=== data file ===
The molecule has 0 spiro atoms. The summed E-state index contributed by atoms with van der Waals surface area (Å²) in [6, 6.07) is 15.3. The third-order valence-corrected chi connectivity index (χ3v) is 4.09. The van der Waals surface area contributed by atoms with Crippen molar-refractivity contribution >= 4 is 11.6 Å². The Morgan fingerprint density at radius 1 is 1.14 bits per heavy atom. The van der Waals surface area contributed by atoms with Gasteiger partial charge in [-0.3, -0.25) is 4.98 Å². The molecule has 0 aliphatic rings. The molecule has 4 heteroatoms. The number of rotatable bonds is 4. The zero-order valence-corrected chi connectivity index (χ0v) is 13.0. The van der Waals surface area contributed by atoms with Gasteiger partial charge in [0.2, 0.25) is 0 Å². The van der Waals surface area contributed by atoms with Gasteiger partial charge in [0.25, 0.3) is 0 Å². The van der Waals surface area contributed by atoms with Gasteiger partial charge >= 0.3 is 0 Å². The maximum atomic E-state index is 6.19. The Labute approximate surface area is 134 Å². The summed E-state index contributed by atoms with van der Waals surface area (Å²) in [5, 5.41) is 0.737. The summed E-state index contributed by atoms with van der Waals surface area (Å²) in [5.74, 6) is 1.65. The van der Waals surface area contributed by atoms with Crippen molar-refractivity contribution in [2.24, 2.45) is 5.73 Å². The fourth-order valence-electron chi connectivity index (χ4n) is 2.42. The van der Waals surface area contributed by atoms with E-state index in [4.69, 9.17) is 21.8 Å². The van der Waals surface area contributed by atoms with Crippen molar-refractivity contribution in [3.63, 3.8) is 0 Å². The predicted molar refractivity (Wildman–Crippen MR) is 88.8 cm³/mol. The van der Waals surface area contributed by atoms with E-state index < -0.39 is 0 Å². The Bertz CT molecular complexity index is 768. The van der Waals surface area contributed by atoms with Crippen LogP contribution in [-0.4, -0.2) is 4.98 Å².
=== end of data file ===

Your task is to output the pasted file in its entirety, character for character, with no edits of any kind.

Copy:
The molecule has 0 spiro atoms. The summed E-state index contributed by atoms with van der Waals surface area (Å²) in [6, 6.07) is 15.3. The third-order valence-corrected chi connectivity index (χ3v) is 4.09. The van der Waals surface area contributed by atoms with Crippen molar-refractivity contribution >= 4 is 11.6 Å². The Morgan fingerprint density at radius 1 is 1.14 bits per heavy atom. The van der Waals surface area contributed by atoms with Gasteiger partial charge in [-0.3, -0.25) is 4.98 Å². The molecule has 0 aliphatic rings. The molecule has 4 heteroatoms. The number of rotatable bonds is 4. The zero-order valence-corrected chi connectivity index (χ0v) is 13.0. The van der Waals surface area contributed by atoms with Gasteiger partial charge in [0.2, 0.25) is 0 Å². The van der Waals surface area contributed by atoms with Gasteiger partial charge in [0.25, 0.3) is 0 Å². The van der Waals surface area contributed by atoms with Gasteiger partial charge >= 0.3 is 0 Å². The maximum atomic E-state index is 6.19. The Labute approximate surface area is 134 Å². The summed E-state index contributed by atoms with van der Waals surface area (Å²) in [5, 5.41) is 0.737. The summed E-state index contributed by atoms with van der Waals surface area (Å²) in [5.74, 6) is 1.65. The van der Waals surface area contributed by atoms with Crippen molar-refractivity contribution in [2.24, 2.45) is 5.73 Å². The fourth-order valence-electron chi connectivity index (χ4n) is 2.42. The van der Waals surface area contributed by atoms with E-state index in [4.69, 9.17) is 21.8 Å². The van der Waals surface area contributed by atoms with Crippen molar-refractivity contribution in [3.63, 3.8) is 0 Å². The predicted molar refractivity (Wildman–Crippen MR) is 88.8 cm³/mol. The van der Waals surface area contributed by atoms with E-state index < -0.39 is 0 Å². The Bertz CT molecular complexity index is 768. The van der Waals surface area contributed by atoms with Crippen LogP contribution in [-0.4, -0.2) is 4.98 Å².